A Lesson in Web Application Security Part 2

**Read Part 1 to get the full picture of post**

Notice that there is no user confirmation that the phone number is correct and that I really do want to receive the results via SMS especially because receiving the results comes at a cost of B$3.00! Yes it does give a cancellation code which I could have sent back to not receive the results SMS. The delay between the 2 SMS’s was 3 minutes which is ample time to send a reply, if you are actively checking your phone.

Exploit #1: Overwhelming a single person with many result SMS, and having them be charged at $3.00 a piece. If the person is using a prepaid plan, you could effectively use all their credit creating a denial of service attack. If they are using a post paid account they could just rack up the charges.

Solution: Request users to send a confirmation SMS saying they do indeed want to receive the results.

Taking things a bit further I tried a few things like putting invalid data. Good enough they did validation of the data I put in.

Validation error

After some investigation I found that the problem of this validation is that lies solely on the fact that they used Javascript alone to do the validation check. Javascript being a client side processing means that it can be subject to change. Firefox users have Greasemonkey and Opera users have user scripts. Or you can do what I did and view the source of the page, copy it to a local file, make the necessary changes to the source, load it up without validation checks and send the form on. And what did I do? I registered a my friend’s foreign mobile phone number. My friend confirmed that he received the results SMS despite the fact that he is not in Brunei. This leads to exploit #2 which could effectively rack up foreign SMS charges to SMS gateway that is providing this service.

Exploit #2: By pass client side validation of data

Solution: Use server side validation of data, in this case in the PHP code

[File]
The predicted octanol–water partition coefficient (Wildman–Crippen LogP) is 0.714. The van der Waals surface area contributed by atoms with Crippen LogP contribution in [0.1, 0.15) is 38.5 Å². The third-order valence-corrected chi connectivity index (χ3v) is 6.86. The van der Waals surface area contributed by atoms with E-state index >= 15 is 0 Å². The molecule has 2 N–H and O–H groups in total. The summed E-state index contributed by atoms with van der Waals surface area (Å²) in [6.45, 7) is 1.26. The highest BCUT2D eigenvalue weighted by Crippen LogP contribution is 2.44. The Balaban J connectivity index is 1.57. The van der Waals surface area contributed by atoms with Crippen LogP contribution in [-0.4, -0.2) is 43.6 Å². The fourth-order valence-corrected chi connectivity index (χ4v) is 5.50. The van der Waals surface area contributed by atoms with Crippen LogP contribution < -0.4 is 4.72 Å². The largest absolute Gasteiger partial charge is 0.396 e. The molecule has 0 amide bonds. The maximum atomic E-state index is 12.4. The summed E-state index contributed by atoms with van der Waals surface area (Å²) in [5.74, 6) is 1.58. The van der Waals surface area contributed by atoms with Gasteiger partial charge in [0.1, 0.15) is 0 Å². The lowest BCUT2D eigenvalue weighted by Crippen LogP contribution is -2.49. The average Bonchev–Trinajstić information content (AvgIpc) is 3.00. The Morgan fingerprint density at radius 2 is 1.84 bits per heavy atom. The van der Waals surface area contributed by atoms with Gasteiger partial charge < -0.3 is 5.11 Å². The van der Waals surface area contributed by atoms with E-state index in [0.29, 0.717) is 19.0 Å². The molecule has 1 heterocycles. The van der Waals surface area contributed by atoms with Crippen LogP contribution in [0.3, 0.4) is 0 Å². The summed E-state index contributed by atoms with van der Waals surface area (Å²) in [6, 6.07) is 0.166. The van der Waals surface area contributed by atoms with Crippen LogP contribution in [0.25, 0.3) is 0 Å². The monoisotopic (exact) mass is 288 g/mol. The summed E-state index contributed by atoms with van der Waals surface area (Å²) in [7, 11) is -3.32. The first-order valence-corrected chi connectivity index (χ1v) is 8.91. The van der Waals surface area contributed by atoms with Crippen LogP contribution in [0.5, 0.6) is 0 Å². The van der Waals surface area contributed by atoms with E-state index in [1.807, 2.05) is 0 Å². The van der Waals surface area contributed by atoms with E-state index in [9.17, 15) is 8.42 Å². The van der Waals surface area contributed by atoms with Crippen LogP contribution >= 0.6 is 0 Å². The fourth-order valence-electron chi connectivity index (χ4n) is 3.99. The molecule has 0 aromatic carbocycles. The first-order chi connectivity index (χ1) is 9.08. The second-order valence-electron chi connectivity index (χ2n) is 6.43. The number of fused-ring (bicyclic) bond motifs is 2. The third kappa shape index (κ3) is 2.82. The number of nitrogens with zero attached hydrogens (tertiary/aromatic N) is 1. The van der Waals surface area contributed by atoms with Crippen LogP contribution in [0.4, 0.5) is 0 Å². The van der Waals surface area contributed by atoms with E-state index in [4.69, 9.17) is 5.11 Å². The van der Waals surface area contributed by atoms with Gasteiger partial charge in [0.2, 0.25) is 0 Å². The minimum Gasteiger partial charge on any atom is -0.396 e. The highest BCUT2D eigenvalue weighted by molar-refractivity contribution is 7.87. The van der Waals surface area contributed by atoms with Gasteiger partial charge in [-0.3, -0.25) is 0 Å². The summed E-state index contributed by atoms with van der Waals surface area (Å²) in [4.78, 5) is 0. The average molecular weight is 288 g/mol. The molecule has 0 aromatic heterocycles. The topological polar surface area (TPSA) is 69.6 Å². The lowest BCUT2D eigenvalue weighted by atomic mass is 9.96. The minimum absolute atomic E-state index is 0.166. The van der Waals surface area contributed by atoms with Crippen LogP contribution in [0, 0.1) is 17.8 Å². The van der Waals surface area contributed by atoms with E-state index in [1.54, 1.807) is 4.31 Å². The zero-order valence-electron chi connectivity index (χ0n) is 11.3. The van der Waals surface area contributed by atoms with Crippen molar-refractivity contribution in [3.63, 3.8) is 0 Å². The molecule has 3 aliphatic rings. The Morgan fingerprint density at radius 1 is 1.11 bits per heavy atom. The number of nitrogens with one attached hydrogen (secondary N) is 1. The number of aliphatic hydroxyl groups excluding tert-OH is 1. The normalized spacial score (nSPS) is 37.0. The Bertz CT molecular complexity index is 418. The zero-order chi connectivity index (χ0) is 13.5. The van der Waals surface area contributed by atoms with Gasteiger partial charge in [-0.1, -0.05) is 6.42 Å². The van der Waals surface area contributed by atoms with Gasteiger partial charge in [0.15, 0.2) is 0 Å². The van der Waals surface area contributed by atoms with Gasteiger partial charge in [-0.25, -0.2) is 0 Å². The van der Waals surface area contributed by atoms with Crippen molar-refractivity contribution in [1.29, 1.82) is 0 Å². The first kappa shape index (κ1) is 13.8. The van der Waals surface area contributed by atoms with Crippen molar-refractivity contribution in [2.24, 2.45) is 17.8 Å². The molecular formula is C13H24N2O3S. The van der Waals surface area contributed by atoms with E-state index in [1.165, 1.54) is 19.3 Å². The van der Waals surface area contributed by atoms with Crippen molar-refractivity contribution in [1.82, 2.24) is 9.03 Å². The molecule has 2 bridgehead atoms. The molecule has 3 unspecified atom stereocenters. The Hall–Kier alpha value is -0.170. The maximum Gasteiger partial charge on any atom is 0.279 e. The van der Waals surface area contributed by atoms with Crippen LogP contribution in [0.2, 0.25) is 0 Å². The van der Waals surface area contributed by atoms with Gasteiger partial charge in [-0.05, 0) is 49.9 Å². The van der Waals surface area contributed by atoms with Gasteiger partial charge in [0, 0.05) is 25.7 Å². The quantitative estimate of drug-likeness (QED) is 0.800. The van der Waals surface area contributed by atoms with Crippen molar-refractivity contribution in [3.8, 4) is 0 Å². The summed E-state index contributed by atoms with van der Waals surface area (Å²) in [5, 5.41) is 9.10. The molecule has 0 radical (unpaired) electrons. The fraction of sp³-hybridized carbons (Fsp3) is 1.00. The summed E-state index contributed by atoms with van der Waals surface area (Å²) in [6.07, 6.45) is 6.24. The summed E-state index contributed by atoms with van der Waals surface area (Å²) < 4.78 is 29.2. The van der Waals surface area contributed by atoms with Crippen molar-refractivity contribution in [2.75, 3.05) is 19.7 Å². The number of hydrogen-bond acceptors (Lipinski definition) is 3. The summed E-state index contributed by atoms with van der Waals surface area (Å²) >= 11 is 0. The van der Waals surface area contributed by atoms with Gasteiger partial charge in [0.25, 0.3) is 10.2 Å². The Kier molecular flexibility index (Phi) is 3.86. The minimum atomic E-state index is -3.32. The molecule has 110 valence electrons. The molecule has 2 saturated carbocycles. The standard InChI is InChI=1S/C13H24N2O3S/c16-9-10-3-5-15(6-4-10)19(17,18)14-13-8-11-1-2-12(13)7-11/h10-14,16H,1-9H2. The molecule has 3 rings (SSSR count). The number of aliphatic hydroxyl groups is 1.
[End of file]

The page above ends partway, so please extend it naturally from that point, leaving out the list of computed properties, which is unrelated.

This exploit relies on the fact that the application assumes that the information it receives is valid data. This should never be the case. You cannot assume that the user will input the correct information, you must sanitize the data accordingly to ensure that you only have valid data in your application. It is things like this that lead to SQL injection which could cause catastrophic results on your server and even information theft. So whenever designing and implementing any system, you as a developer should do you job properly and factor this in and ensure your application does not suffer from this flaw.

 

PS. This being my first vulnerability disclosure was indeed an experience but and it didn’t go too well I have to say. After I emailed them regarding this issue they didn’t even get back to me. I had to call them up 2 weeks after that to ask if they got it and apparently my email just happened to disappear somewhere. Go figure… So the guy I was talking to gave me his direct email address and he thanked me for my input saying that there are some things that they could change and some things they couldn’t. After another month and 2 emails I sent asking for updates, there was still no word from them. But 3rd times a charm and I finally got a reply saying that they fixed some of the Javascript. Despite that not being the best solution I felt I had waiting long enough and came to disclose the problem. It’s not even a hard fix to implement. Oh well. I shall wait for a reply from the next organization who I sent another security concern too. So far no reply after 3 days.. So I wait….

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